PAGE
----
Statement 6: Looked-after children and young people who move across local authority or health boundaries continue to receive the services they need

Key messages

Looked-after children are not always able to stay in the same placement and, in some cases where the child or young person has complex treatment needs or where there are safeguarding concerns, they may need to move to an out-of-area placement. Where this is the case, the social worker needs to ensure that, as part of the initial fact finding, they identify if relevant services are available in the new local authority area before the new placement is made, unless the placement is made in an emergency. Where a child or young person need to be placed out-of-area, it is important to provide them with the opportunity to visit the area before making the placement to avoid future placement breakdown. The child's wishes need to be taken into account in the planning process.

The placing social worker should contact the out-of-area social worker to discuss provision. It is especially important that specialist services, in particular health services, continue. The placing social worker needs to liaise with the area social worker to make sure that the child gets a timely referral and does not go to the back of the queue for services. Planning is also important where the child has a statement of special educational needs to ensure that they have continued access to appropriate special educational provision.

Looked-after children and young people need to be visited on a regular basis by their social worker, no matter where they are placed. The Independent Reviewing Officer also has a crucial role to play in ensuring that the child's needs are being met and that this is regularly reviewed, wherever they are placed. Robust protocols are needed for where difficulties arise in children and young people accessing services in out-of-area-placements.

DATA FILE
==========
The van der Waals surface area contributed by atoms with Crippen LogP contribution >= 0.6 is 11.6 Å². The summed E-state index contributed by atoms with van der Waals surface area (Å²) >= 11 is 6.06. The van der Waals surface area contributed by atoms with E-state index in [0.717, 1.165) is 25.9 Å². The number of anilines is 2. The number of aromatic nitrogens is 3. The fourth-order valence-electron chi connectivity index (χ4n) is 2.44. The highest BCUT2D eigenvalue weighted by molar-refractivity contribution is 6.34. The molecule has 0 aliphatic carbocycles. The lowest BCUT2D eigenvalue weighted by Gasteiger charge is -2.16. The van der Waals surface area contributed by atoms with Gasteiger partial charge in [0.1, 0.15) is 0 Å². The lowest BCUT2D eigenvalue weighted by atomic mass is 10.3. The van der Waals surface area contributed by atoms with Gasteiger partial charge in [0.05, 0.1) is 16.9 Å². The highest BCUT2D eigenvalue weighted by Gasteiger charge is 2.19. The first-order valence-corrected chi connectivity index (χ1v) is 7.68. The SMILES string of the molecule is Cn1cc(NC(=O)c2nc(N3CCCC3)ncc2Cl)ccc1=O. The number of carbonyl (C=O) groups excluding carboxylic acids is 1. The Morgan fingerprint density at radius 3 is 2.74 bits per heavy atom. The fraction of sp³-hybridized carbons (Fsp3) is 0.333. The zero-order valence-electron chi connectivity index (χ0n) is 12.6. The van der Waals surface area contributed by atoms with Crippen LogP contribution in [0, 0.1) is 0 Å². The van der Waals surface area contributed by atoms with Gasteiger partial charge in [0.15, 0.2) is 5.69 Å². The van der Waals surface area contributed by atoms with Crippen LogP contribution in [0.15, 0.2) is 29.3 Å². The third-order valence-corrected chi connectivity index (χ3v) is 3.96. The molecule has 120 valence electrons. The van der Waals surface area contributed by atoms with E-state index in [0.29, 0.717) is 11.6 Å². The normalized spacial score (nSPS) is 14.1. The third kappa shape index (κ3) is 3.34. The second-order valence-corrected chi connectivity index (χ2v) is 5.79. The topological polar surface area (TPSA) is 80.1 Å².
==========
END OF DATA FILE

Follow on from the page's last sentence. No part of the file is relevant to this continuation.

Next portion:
Virtual school heads are key in ensuring a smooth education transition for children and young people who are placed across local authority boundaries. They are responsible for promoting the educational achievement of the children and young people looked after by the 'home' local authority, whether they are educated within their 'home' local authority or in another authority. They also have a responsibility towards looked-after children and young people placed from other local authorities. They need to track and monitor looked-after children and young people's progress, and therefore need to establish links with the virtual school head of the authority where the child or young person is placed. They also need to have robust processes for sharing information with the receiving virtual school head.

Links to Ofsted Judgements

This statement links to the following Ofsted judgements:

'Children and young people who live away from their ‘home’ authority have immediate access to education and health services that meet their needs as soon as they begin to live outside of their ‘home’ area. Placing authorities adhere to the requirements of the placement regulations including notifying the ‘receiving’ authority that a child is moving to the area and assessing the adequacy of resources to meet the child’s need before the placement is made.'

'Social workers, residential staff and carers support children and young people to enjoy what they do and to access a range of social, educational and recreational opportunities. Those adults have delegated authority to make decisions about children’s access to recreation and leisure activities'. 

Tips, tools and practice examples

Suggestions for evidence that could be collected to assess performance against this quality statement include:

  • children, young people and carers' satisfaction with services
  • educational progression
  • children and young people taking part in leisure activities

Evidence should always include feedback from children and young people. 

Virtual school head

The Department for Education has information on its virtual school head web page. It includes a virtual school head toolkit as well as newsletters.

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Useful resources

Out of authority placements

Rights4Me provide information about the issues young people face when they are living in an 'out of authority placements'

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